Here’s how you make a wooden rocking Gamecock. How many times have you seen an item in a magazine or at a craft fair and said, “I can make that.” For me, all the time. For some things I am successful and others not so much.
This is one such story.
Several years back, I lived in Columbia SC. Now in South Carolina, you’re either a Gamecock or that other college a little further to the northwest. I have several ties to USC so my tendencies tend to swing that way.
At the time my grandson was about 2. I wanted to make him something he would hand down for generations.
A friend had a rocking horse that was shaped like a gamecock. Again, that voice in my head goes off, “I can make that.” Disclosure: This post contains affiliate links for your convenience. Read my full disclosure policy here for more details. As an Amazon Affiliate I earn from qualifying purchases.
These rocking gamecocks are very sturdy so you can’t just take them apart. So I had to do the best I could by just making measurements and going from there.
I looked at the gamecock and determined you needed several types of 2x’s. One 2×8 for the head and tail. One 2×10 for the main body and seat. And 2×6’s and 2×4’s for the legs, wings, rockers and platform. Another 2×2 for the handle and finally a 1 inch dowel rod for feet and hands. This wasn’t going to be light.
I then used some poster paper to create a stencil for the details. I cut out the drawings from the poster board. Transferred them to wood and began to cut using a jigsaw, circular saw table saw, and other wood working tools. When making the cuts I would always put the left and right together to ensure symmetry. The body actually has a middle piece inside making it 3 boards wide. This board had to align to the top front and bottom not so much the very middle.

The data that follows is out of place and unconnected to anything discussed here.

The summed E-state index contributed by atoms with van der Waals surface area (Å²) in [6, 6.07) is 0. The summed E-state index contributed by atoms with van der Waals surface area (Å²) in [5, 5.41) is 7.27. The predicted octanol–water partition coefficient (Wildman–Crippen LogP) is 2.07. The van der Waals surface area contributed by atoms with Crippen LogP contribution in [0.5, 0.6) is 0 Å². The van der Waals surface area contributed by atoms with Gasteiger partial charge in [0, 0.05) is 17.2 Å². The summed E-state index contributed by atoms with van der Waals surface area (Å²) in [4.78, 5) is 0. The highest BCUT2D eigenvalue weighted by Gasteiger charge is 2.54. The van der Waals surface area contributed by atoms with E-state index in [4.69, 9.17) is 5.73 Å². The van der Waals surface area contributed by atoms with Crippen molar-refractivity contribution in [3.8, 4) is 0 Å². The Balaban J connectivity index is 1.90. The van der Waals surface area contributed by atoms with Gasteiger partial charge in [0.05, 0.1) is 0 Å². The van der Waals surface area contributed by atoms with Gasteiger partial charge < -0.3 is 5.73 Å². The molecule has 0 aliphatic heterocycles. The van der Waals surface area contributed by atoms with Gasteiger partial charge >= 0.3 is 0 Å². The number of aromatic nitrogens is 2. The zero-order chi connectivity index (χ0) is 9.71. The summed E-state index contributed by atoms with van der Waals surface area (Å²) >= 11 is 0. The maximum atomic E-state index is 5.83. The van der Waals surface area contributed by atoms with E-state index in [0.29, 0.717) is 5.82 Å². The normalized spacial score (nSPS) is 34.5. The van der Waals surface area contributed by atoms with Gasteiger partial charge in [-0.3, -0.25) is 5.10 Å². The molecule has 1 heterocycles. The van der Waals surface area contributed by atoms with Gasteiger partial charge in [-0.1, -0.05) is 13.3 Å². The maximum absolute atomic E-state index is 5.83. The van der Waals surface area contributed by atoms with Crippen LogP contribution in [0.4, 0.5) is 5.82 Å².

The base attachment is also 3 board wide with the middle board going into the body of the bird. When cutting the pieces, use caution around items with points if you’re using pine. Due to the nature of the wood it may break or crack. However, once sealed it will stand the test of time. I then sanded and sanded and did I mention sanded. This was going to be for a 2 year old so no sharp edges cause he will find them. Once everything is sanded, I started to put it together.
I made the base first, put it aside, then started on the bird. I then made the base attachment which would connect the bird to the pedestal. I then sanded the pieces of the pedestal to make them flat.
Back to the bird, I laid one side down and positioned the head, tail, and base attachment to that side. My plan was to glue it all together, however if anything was off I wanted to correct it before becoming permanent. So I screwed it together with 2 inch screws. Checked that everything was aligned.
Of course it wasn’t, so back to more sanding. Once everything on the body was aligned, I took it apart then put the leg and wing on one side and screwed from the inside so no screws showed. I put the middle in attaching the head, tail, and base attachment board and 2×2 stick handle. I then put the other wing, leg and base attachment sides on. I couldn’t hide those screws. So I drilled them and I used a plug to cover the holes. I took the whole bird and placed it on the pedestal, aligned so it is exactly equal on all four points. Then shifted the whole structure back so it didn’t sit level but was a little tail heavy. I wanted it to be level when a child sat on it. Of course to make it totally level on the pedestal took more sanding.
Once everything was in place and I was happy with the outcome. I had to drill the dowel rods in for the feet and hands. At the wings this structure was 5 2x’s wide, quite heavy. I could have used a drill press to ensure it went straight. However, that would have caused me to build an attachment to my drill press table. So I took it apart. Again. Using a drill press, I aligned the wings and drilled them exactly alike. Drilled through 3 sections then the next and so on, taking my time and getting them all straight. The hand dowel was much easier, just going through a 2×2. However take your time here also.
I then painted the dowel rods, seat, handle, and legs. I put it back together this time using 2½” screws. I painted the bird taping off the base attachment (I wanted it to be clear). I sprayed both the pedestal and the bird with polyurethane. I wanted it to be a high clear gloss. I then glued and attached the pedestal to the base.
This project took some time but I figured it was worth it to make a family heirloom.
I showed it to buddy at work. He said he would love one but could I make it pink for his little girl. It is shown here also. The elephant in the picture will be the next story.
If you want further help, here’s a good book to get you started.
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